That Damned Fence paints a haunting and intimate portrait of the World War II incarceration of Japanese Americans. Drawing on fiction, journalism, poetry and art produced by the internees themselves, the book explores how factors such as the camps' physical settings; the class, gender and generational composition of their populations; and the attitudes of camp administrators toward the enterprise shaped the experiences of the detained. In so doing, it reveals the sorry and the humor, the despair and resilience with which Japanese Americans faced the injustice of their wartime incarcerations.
- Includes previously unpublished interviews with detainees
- Offers the first comparative analysis of life in various internment camps and presents a significant new interpretation of how and why the cultures in each camp emerged and compared to one another
- Examines the literature and art produced in the camps themselves
About the Author(s)
Heather Hathaway, Professor of English, Marquette University
Heather Hathaway is Professor of English at Marquette University, Milwaukee, Wisconsin and author of Caribbean Waves: Relocating Claude McKay and Paule Marshall.
"Heather Hathaway's That Damned Fence provides the first ever in-depth study of the writing produced by Japanese Americans confined in the different WRA camps during World War II. Particularly novel and intriguing is how Hathaway connects the lived experience of confinement for the inmate authors with their writing." - Greg Robinson, Professor of History, University of Quebec at Montreal
"Heather Hathaway expertly delves into the inner turmoil that Japanese Americans expressed in fiction, poetry, editorials, and graphic arts during their unjustified wartime incarceration. Focusing on familiar and lesser-known works, her book is a significant, well-written study of an ethnic minority's questioning and assertions of Americanness when Japan and the United States came to blows." - Edward Tang, author of From Confinement to Containment: Japanese/American Arts during the Early Cold War
"Writing in the camps was often an act of resistance to the camps, as That Damned Fence so clearly reveals. Heather Hathaway breaks new ground in showing how the incarcerated people disguised their protest while writing under the eyes of government censors. This is essential reading for any study of the literature of incarceration." - Frank Abe, graphic novelist, We Hereby Refuse: Japanese American Resistance to Wartime Incarceration
"Heather Hathaway's That Damned Fence takes a fresh approach to the study of Japanese American literature of incarceration. Instead of considering the incarceration as a single experience with a single oeuvre, she focuses on the distinctiveness of each camp's setting and literary culture. Imagery and artistry are different in Tule Lake versus Topaz versus Rowher and so on. This is a revelation." - Floyd Cheung, Professor of English Language & Literature and American Studies, Smith College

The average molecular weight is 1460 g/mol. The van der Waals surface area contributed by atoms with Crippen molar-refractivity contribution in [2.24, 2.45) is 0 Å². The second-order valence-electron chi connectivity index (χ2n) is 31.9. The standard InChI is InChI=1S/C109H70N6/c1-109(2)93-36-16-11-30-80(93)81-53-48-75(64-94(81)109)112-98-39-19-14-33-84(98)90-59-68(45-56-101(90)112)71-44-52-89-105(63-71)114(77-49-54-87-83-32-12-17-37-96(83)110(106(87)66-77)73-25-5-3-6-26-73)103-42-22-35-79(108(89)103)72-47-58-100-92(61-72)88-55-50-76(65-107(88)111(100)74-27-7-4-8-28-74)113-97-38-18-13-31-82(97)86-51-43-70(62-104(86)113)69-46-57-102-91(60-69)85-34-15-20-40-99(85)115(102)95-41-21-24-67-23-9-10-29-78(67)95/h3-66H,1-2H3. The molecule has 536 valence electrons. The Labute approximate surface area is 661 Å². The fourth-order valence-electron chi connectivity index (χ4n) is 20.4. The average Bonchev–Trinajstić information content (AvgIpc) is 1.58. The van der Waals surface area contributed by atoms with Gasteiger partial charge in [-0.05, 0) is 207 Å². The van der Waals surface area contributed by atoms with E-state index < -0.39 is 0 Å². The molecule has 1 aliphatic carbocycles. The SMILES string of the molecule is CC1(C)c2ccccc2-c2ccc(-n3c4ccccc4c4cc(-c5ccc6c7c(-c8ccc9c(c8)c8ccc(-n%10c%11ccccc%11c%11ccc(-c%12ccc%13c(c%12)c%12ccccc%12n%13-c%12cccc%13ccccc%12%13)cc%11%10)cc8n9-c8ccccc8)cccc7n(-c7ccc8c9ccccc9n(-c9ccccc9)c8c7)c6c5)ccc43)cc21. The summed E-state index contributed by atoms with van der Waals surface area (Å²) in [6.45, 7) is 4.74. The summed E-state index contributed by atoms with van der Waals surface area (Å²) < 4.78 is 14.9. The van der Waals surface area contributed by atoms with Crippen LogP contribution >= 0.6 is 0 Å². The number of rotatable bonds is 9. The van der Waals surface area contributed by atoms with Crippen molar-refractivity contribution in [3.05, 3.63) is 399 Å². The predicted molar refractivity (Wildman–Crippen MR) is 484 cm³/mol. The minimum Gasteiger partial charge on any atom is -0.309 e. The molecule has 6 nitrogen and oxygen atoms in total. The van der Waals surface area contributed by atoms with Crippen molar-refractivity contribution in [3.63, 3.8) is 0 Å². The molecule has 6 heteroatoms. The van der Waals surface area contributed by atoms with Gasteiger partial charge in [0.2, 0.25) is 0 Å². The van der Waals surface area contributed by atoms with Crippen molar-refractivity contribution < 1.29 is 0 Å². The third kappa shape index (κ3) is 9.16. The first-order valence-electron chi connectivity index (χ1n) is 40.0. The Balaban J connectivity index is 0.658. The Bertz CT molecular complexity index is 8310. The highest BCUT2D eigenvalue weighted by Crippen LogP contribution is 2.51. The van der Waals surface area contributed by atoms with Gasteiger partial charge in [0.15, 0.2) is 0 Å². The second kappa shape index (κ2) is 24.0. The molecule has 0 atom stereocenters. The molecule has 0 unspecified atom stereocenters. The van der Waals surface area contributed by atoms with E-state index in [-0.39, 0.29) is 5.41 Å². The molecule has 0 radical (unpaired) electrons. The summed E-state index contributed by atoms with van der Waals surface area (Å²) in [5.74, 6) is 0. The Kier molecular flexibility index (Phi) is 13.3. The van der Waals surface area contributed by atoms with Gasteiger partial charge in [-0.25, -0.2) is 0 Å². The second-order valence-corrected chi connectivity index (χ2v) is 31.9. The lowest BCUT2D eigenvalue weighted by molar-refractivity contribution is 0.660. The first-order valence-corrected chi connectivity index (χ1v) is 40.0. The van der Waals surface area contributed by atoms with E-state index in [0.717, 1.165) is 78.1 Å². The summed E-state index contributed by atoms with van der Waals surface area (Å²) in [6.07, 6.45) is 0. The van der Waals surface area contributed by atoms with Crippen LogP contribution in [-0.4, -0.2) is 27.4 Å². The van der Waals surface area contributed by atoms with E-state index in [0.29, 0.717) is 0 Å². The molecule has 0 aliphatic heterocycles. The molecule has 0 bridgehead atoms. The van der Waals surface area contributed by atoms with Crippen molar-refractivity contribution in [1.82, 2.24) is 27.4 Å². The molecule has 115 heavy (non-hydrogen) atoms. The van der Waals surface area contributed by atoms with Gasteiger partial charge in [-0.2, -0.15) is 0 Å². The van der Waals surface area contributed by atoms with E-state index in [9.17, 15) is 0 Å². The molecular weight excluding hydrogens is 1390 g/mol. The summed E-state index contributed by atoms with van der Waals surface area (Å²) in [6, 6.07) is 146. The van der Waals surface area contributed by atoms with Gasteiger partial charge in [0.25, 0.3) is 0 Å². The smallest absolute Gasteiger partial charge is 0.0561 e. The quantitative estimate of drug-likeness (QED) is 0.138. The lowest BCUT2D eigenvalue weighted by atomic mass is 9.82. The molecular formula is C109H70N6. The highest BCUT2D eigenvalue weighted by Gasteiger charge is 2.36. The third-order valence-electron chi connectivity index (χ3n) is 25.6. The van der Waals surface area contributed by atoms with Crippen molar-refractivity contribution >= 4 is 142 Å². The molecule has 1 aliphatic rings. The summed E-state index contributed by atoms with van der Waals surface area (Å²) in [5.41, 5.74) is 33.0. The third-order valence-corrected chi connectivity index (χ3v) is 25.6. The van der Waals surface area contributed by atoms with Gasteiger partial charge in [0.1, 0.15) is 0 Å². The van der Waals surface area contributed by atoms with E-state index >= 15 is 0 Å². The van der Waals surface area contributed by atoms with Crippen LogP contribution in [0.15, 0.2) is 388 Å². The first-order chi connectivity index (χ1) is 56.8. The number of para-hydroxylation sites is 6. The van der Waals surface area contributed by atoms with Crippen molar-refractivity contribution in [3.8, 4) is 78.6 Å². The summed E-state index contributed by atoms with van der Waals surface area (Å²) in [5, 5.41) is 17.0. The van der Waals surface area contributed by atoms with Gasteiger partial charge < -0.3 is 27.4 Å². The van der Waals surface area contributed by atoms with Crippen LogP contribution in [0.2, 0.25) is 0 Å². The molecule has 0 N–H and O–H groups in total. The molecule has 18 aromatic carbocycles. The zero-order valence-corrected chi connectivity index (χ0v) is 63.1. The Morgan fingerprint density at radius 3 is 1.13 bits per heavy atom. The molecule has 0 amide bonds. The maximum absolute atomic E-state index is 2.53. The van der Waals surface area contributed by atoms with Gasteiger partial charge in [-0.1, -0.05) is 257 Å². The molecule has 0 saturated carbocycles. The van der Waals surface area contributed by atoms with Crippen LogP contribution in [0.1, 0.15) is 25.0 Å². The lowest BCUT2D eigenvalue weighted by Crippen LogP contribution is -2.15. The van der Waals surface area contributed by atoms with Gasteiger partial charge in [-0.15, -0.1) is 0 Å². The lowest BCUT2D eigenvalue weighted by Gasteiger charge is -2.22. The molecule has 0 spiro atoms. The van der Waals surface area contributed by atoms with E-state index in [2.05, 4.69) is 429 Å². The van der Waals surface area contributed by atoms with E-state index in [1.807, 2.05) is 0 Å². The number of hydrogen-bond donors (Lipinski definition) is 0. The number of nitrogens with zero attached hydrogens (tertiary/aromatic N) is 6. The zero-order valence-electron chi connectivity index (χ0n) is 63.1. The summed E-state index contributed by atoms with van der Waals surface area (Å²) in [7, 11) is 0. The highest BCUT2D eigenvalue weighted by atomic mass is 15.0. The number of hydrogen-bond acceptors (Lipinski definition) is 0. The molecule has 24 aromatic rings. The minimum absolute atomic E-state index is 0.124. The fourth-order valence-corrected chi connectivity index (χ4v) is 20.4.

"What sets this book apart from others about the Japanese American wartime concentration camps is Heather Hathaway's ability to adeptly and clearly differentiate the characteristics of each camp— types and classes of people, the weather and climate, landscape, educational facilities, extracurricular activities, and other details which have never been explored. She uses first-hand accounts and diaries which add an immediacy and freshness to the text. This book is a must-read for scholars and general public members wishing to deepen their knowledge of this dark period in American history." - Lily Havey, author of Gasa Gasa Girl Goes to
"Through engaging analysis of camp literary magazines and novels, Heather Hathaway illuminates Japanese Americans' wide-ranging responses to their forced confinement. Whether incisive critiques of government hypocrisy or poignant portrayals of camp life, their writing provided a critical outlet through which they grappled with the oppressive environmental, political, and cultural conditions of their incarceration. At a time when most Americans silenced Japanese American voices or viewed them as suspect, That Damned Fence underscores their outspoken views on wartime policy and the lasting power they wielded with their pens." - Connie Y. Chiang, author
of Nature Behind Barbed Wire: An Environmental History of the Japanese American Incarceration
"What Heather Hathaway has done in That Damned Fence is showcase for us— through meticulous documentation and excavation—a stunning generation of Japanese American writers and artists who produced vibrant literary magazines in the internment camps. The genius of their collective creative work—most of which has remained largely unknown these past seventy-five years—is revealed in Hathaway's pages, waiting to be discovered and enjoyed by a new audience of readers." - Elena Tajima Creef, author of Shadow Traces: Seeing Japanese/American and Ainu Women in Photographic Archives